Credit: Stan Barouh

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Perhaps everyone who has gone through some sufficiently momentous happening has had the peculiar sensation of realizing that the moment unfolding in front of them will stick with them for the rest of their lives. For war photographer and journalist Paul Watson, that realization happened when he heard the voice of a dead American soldier framed in his camera lens.

Watson, reporting in Somalia in 1993, had tracked down a soldier who had been pulled from the wreckage of a downed Black Hawk. The man was dead by the time Watson found him, bloodied and beaten by celebrating civilians and stripped almost naked. He spoke to the photographer all the same: “If you do this, I will own you forever.”

Watson took the photo. That split-second decision, by Watson’s reckoning, had devastating and far-reaching consequences. The image ran in newspapers around the world. President Clinton called for an immediate reduction in the number of U.S. troops in Somalia, a decision that perhaps sealed the fates of hundreds of thousands of lives in Rwanda. Terrorist groups saw the impact that a single death could have if its photograph could be publicized so widely. It also irrevocably changed Watson’s own life: The image won him a Pulitzer, but from that moment on, he carried the memory of Staff Sgt. William David Cleveland with him everywhere. Playwright Dan O’Brien happened to hear an interview in which Watson spoke about that experience and was moved to contact him. O’Brien eventually created The Body of an American, the award-winning play that is currently making its regional premiere at Theater J.

The two-hander at the end of this long chain of dominoes plays out on a small stage with only some minimal projections and a few chairs for set pieces; Eric Hissom (who plays Watson) and Thomas Keegan (O’Brien) also play dozens of additional characters to populate the story of the playwright slowly and steadily falling into the photographer’s orbit.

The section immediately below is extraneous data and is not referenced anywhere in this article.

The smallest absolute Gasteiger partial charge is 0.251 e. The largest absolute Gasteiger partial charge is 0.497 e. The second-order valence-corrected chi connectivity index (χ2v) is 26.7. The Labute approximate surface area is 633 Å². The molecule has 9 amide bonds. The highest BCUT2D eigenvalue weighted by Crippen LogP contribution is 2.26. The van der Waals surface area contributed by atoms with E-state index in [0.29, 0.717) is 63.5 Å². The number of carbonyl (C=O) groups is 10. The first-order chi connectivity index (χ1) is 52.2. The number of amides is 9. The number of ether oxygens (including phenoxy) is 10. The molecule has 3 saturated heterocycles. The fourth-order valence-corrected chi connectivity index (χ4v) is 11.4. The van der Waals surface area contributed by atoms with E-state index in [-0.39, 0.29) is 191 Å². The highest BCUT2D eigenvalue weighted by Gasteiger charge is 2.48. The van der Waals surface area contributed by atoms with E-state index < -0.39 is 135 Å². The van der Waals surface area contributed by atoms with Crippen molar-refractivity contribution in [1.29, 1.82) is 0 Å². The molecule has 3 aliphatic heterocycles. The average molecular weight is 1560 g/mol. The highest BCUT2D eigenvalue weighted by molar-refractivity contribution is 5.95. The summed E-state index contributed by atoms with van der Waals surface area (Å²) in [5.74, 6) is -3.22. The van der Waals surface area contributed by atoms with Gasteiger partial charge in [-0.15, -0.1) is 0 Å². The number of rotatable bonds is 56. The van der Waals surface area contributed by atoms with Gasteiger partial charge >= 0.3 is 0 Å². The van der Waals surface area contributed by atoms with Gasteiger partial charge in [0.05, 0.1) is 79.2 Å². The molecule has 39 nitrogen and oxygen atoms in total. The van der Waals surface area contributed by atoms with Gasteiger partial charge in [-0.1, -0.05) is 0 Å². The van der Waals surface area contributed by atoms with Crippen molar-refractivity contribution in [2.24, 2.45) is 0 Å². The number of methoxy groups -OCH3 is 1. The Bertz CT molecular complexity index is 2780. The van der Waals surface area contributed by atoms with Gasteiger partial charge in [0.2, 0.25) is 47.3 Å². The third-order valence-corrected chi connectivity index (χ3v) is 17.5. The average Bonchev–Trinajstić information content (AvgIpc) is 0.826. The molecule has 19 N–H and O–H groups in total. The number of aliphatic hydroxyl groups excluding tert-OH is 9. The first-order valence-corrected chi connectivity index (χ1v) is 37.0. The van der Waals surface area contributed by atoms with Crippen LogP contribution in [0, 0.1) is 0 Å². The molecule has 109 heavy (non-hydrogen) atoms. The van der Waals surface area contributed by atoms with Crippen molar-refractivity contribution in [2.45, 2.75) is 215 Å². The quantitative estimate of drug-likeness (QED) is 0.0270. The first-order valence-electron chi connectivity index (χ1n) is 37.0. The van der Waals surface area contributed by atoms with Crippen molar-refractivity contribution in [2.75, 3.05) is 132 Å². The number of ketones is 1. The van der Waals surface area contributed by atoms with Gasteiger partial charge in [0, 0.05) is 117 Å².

The play (especially the first act, which is effectively a dramatization of a years-long email chain between the two men) is built from these sparse elements, but the result is a gripping and thrilling examination of Watson’s travels to some of the most dangerous corners of the world—and of the ghosts who chase him there.

Hissom does a commendable job of showing how deeply Watson is fractured under his easygoing demeanor, and despite his matter-of-fact tone when rattling off retellings of the horrors he’s witnessed. Watson’s friend Kevin Carter, another photojournalist, famously died of suicide after winning the Pulitzer for a photo of a vulture stalking a starving child; according to Watson, Carter left a note promising to haunt him the same way that he had been haunted.

It becomes clear that O’Brien, though confined to a cozier life teaching in the suburbs, faces some of the same demons as these men, a shared connection that draws him ever deeper and closer to Watson even as the latter evades requests for phone calls and drops off the email chain for weeks.

Perhaps the biggest dramatic question either character faces by the end is whether or not O’Brien will finish the play (it’s hardly a spoiler to say he does), a quest which Watson doesn’t particularly care about. But leading up to that anticlimax is a thrilling journey around the world. And perhaps the two never find that deep connection, or come to understand why they’re drawn to each other in the first place. But O’Brien’s deep and thoughtful examination of human nature and all the beautiful and disturbing things that lie beneath it achieves what must be his primary goal: Whether you want it to or not, this is one play that will stick with you for a very long time. 

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